When looking at the author’s thought process in Dante’s Inferno, we must first look at his reasoning for Lust being a crime. The author seems to believe that when someone gives in to lust, they are actually giving into a loss of reason. They become a slave to the insatiable hunger of lust and loss a part of what truly makes them human, what separates a person from animals. Because of their inability to put first reason and goodness, they are then condemned to second circle of hell. In Dante’s Inferno there are four circles which are used to punish the incontinent.
5.141). This reaction seems misplaced since Dante is talking to two people who committed a deadly sin; however, this reaction conveys that Dante believes that love itself is a valuable virtue, but the reader must be aware that adulterous love is not virtuous. The position that Dante the Poet establishes is that the souls in Hell are there not only because they committed sins, but because they corrupted pure virtues to work in their favor. In Purgatory, Dante encounters lust and love again, but the souls have a love for God in addition to the perverted love they had in their life. Virgil presents to Dante that there is a love that is naturally within everyone and that the “natural is always without error / but mental love may choose an evil object / or err through too much or too little” (Pur.
Such sinners he felt compassion or hostility to are Filippo Argenti, Ser Brunetto Latino, and Bocca Degli Abbati. Alighieri shows hostility towards Filippo Argenti, a wrathful sinner, through his diction, and by making his protagonist add an extra punishment to
Dante ensures this happens by using the concept of contrapasso, which describes the relationship between sin and the resulting justification in Hell. The literal definition of contrapasso is the 'counter-strike' or the 'counter-suffering which translates literally as "counter-penalty." And in Dante’s Hell, sinners are punished according to the nature of their sin, so that their punishment fits their crime. And as we see throughout the story, some sinners literally become the personification of their sins while others become victims in Hell of the crimes they committed while on
Dante’s Inferno is a work that shows a definitive interpretation of what sins are hell worthy while also laying out what is religiously considered a sin. By “hell worthy” I simply refer to the writer's ability to demonstrate his contempt of certain souls sins and even to an entire circle as we journey through hell alongside Dante. Some of what Dante sympathizes for is somewhat of a surprise especially as we approach sins Limbo, Lust, and Greed. We see all from sympathization, understanding, and mourning from Dante as we are guided through these sins. Although it might initially appear on the surface as though the souls sentenced to this eternal suffering are all deserving but we soon find that Dante doesn’t feel this way.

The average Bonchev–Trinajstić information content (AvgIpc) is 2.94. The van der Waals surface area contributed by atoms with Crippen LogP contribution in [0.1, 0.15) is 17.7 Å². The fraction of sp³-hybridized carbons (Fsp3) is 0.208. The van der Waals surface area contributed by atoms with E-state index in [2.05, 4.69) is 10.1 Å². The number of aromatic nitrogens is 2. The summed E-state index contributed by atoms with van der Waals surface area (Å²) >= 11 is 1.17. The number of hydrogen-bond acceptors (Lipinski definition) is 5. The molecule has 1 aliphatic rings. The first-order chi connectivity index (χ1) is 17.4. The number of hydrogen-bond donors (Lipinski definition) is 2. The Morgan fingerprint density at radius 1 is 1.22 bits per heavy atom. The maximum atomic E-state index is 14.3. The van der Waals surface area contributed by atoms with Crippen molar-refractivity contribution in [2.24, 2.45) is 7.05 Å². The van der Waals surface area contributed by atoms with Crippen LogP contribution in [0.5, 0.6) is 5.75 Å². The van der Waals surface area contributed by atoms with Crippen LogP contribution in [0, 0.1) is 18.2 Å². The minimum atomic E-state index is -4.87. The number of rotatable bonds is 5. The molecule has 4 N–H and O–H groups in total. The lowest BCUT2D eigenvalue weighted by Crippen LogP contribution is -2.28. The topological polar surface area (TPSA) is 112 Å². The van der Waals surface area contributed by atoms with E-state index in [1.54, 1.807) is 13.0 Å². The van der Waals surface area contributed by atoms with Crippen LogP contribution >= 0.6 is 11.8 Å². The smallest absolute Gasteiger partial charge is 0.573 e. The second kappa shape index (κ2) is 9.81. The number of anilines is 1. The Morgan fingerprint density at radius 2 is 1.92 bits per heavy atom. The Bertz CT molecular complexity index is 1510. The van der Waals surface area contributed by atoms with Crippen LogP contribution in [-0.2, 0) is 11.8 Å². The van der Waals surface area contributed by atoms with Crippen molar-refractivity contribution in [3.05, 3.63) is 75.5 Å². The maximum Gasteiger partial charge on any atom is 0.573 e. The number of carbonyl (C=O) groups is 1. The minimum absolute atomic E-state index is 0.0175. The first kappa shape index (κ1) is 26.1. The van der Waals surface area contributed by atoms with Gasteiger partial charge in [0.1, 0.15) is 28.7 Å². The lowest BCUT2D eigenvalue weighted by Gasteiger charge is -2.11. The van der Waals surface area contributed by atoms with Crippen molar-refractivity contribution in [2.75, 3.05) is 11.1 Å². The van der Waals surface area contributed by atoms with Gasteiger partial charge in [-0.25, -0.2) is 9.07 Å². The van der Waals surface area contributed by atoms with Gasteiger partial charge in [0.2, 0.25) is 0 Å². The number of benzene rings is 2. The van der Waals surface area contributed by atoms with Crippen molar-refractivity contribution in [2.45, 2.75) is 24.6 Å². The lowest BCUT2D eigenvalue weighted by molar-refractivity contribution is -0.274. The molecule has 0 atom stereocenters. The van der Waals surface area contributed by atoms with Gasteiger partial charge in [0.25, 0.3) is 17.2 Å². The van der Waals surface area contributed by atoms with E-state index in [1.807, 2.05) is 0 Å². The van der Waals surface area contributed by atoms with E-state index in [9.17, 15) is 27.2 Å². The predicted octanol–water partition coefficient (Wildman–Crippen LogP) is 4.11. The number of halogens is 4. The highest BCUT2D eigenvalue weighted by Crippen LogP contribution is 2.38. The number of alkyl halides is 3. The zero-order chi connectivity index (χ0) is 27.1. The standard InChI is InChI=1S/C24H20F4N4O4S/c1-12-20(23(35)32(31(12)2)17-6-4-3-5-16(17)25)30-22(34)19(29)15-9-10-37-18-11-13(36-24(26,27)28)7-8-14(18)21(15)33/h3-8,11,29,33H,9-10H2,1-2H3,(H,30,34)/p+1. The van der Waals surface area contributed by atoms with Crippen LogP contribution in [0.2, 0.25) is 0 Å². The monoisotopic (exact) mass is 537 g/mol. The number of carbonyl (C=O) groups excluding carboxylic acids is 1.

In Dante’s Inferno, there are several allusions referring to people who are famous for their lustful sins. The sinners in the Carnal are tossed and whirled by the winds. They are helpless in the tempests of passion. This canto also begins by descriptions of the circle and those who devoted to the sins of incontinence and lust: the sins of the appetite for skin, the sins of passion, and the sins of self-indulgence. People like Semiramis and Ninus are also known for their lustful sins.
For Dante, the punishment was fitting for both sinners because the sullen spent their lives moping and pitying themselves, when they had a promising life while the wrathful were reenacting their rage that they expressed throughout their time. There is a balance between the sin committed in Earth and the punishment received in hell. At the beginning of the poem and through the circles, Dante was a little sympathetic but after traveling to the fifth circle and encountered Philippo Argenti his feelings change. Argenti a former member of the Black Guelf was rival of Dante who was a member of the White Guelfs. When Dante was force to exile Florence, Argenti’s brother took all his property.
Dante believed the most serious sins and acts of man dealt with fraud and betrayal. He reasoned that these sinners deserved the most crucial punishments Hell must offer. Therefore, the sinners in the deeper parts of Hell, sent to circles seven and eight, included those who caused religious conflict in
In both stories, these characters both struggle with their own sin, and attempt to make others realize sin that is inside of them. When Mr. Hooper wears his black veil, he becomes, “a man of awful power over souls that were in agony for sin” (Hawthorne 20). Mr. Hooper’s black veil makes him appear as a man who has committed an awful sin. This makes other people feel like they have a connection to him, and can go so far as to recognize their own sin. Similarly, Roderick Elliston attempts to make people view the sin within themselves.
The first bolgia contains the seducers and panderers, because they were so violent during their lifetime, they are violently whipped by demons. The second bolgia holds the flatterers, who are sunk in excrements, this punishment symbolizes how surrounded people with lies to get their way so now they are surrounded by feces. The third bolgia contains the simoniacs, who sold positions to people in the clergy, they’re punished by being hung by their feet, which are on fire, over a pit. During their lives simoniacs had a lot of power over certain people, and this punishment takes away their power to do anything. Fortune tellers and diviners are encompassed in the fourth bolgia, because they tried to look into the future their heads are on backwards while they walk backwards, so that they can never look into the future again.